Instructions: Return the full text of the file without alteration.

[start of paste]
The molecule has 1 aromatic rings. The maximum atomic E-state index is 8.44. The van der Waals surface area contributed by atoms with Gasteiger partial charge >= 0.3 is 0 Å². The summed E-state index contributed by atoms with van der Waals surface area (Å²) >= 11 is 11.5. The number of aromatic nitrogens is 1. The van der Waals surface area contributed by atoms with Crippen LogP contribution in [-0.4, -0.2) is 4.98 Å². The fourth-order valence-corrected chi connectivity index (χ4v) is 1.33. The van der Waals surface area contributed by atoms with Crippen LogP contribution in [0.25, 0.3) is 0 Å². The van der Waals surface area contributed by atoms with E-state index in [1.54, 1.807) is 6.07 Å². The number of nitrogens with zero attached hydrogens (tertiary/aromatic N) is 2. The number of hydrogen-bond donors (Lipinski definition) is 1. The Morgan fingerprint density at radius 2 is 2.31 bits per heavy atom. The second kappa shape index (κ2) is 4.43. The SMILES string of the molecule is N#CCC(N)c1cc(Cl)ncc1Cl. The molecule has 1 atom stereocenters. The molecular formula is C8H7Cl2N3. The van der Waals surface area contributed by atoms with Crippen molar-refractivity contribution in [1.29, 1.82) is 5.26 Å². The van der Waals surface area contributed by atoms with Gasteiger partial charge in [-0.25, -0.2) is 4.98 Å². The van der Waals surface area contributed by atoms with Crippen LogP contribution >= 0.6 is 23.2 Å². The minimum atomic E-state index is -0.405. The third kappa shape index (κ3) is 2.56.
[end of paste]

The molecule has 1 aromatic rings. The maximum atomic E-state index is 8.44. The van der Waals surface area contributed by atoms with Gasteiger partial charge >= 0.3 is 0 Å². The summed E-state index contributed by atoms with van der Waals surface area (Å²) >= 11 is 11.5. The number of aromatic nitrogens is 1. The van der Waals surface area contributed by atoms with Crippen LogP contribution in [-0.4, -0.2) is 4.98 Å². The fourth-order valence-corrected chi connectivity index (χ4v) is 1.33. The van der Waals surface area contributed by atoms with Crippen LogP contribution in [0.25, 0.3) is 0 Å². The van der Waals surface area contributed by atoms with E-state index in [1.54, 1.807) is 6.07 Å². The number of nitrogens with zero attached hydrogens (tertiary/aromatic N) is 2. The number of hydrogen-bond donors (Lipinski definition) is 1. The Morgan fingerprint density at radius 2 is 2.31 bits per heavy atom. The second kappa shape index (κ2) is 4.43. The SMILES string of the molecule is N#CCC(N)c1cc(Cl)ncc1Cl. The molecule has 1 atom stereocenters. The molecular formula is C8H7Cl2N3. The van der Waals surface area contributed by atoms with Crippen molar-refractivity contribution in [1.29, 1.82) is 5.26 Å². The van der Waals surface area contributed by atoms with Gasteiger partial charge in [-0.25, -0.2) is 4.98 Å². The van der Waals surface area contributed by atoms with Crippen LogP contribution >= 0.6 is 23.2 Å². The minimum atomic E-state index is -0.405. The third kappa shape index (κ3) is 2.56.